By Bob Purvis
CHRIS CODUTO/Arizona Daily Wildcat
Communication junior Christine Tomeo (left) and communication junior Jessica Shafer burn a copy of their confirmation letter for a hotel in Mexico, while political science junior Erin Sullivan and communication junior Vicky Boyle look on.
Arizona Daily Wildcat
Thursday March 27, 2003
Vicky Boyle arrived in Rocky Point hoping to sip margaritas on the beach and catch a little sun outside her beachfront hotel. She found the beach and even the margaritas, but the hotel was a different story.
When Boyle, a communication junior, and three of her friends arrived at the Hotel Seľorial, the concierge told them there weren't any reservations in their names.
He told Boyle and her friends that they were among a dozen students who said they had made phone reservations with hotelsinrockypoint.com and that their hotel didn't deal with that company.
In a signed statement, the Hotel Seľorial wrote, "We have no knowledge of this company. We have no validation of accommodations through this company, or of many students, including Vicky Boyle, who confirmed through hotelsinrockypoint.com."
Boyle and her friends were forced to cough up another $400 for a rundown hotel for their four-day stay in Mexico. But they don't know what happened to the money they paid to hotelsinrockypoint.com.
"The second we got back, I called the number, and it was no longer in service," Boyle said. "Right then, I just knew I had been scammed."
Boyle said she found an advertisement in the Arizona Daily Wildcat about two weeks before spring break that promised sandy beaches and a luxury hotel.
She initially made a $100 deposit over the phone, and then later paid the remaining $300 over the phone by giving a female receptionist her checking account information.
After she received an e-mail confirmation for a two-bedroom hotel room, she never even considered the reservation was fraud.
"It all just looked so professional. I never thought there was anything weird going on," Boyle said.
When she returned to Tucson, Boyle contacted the Better Business Bureau and the police department. She said police told her that there was little she could do unless others came forward.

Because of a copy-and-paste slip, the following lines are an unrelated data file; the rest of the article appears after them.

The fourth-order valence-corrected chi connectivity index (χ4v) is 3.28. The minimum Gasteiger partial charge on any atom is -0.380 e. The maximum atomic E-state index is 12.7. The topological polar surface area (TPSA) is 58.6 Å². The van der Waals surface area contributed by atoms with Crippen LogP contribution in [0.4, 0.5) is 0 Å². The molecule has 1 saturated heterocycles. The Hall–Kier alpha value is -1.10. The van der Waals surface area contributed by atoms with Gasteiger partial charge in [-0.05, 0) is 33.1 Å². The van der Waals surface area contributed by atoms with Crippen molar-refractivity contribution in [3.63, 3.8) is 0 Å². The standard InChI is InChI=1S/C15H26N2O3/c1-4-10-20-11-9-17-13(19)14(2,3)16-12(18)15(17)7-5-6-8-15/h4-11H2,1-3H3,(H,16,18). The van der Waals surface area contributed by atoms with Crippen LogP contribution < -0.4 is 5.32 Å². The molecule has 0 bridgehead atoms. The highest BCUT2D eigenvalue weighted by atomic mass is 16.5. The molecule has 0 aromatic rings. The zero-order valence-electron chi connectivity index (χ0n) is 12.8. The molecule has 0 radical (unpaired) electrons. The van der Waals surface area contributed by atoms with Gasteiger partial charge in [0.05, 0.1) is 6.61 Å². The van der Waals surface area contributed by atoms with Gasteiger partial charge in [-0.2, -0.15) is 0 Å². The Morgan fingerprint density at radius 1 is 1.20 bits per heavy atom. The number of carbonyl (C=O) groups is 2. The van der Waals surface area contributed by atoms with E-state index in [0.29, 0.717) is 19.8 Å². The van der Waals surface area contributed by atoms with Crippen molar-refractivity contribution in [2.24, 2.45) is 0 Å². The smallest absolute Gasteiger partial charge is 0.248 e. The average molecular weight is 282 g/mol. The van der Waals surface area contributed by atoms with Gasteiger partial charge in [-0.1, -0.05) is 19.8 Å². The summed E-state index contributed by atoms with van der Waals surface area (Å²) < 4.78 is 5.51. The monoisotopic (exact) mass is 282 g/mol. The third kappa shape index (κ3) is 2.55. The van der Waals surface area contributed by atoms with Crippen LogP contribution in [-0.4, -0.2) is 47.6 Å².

"Four twenty-year-old girls do not need to be stranded in Mexico over night," Boyle said. "If we hadn't found another room, I don't know what we would have done."
Michael Glem, branch manager of STA Travel in the Student Union Memorial Center said scams like these are an annual occurrence on college campuses.
"People come to me every year saying, ╬I can go to Cancun for only $400,' when the cheapest we offer it is $800," he said. "If it sounds too good to be true, it probably is."
Glem said that there are several steps students can take to protect themselves against scams. Among those, he said, students should go through a reputable travel agent and avoid bargain prices that appear to be extremely low.
Students can also check with the Better Business Bureau and talk to other students who have had good travel plans in the past before they book a trip.
"There are always going to be those fly-by-night companies," Glem said.
Claims of similar scams have been reported by students at ASU, where a student was forced to sleep in the back of a pickup truck after a travel agent turned out to be illegitimate.
The e-mail account of both hotelsinrockypoint.com and the Web site where the ASU student went were registered under the same name. When Boyle attempted to contact the domain owner under the number he had listed, she found that the number was also no longer in service. The Web site is currently under construction.
Boyle's case remains open and any students who underwent similar scams are urged to contact the Tucson Police Department.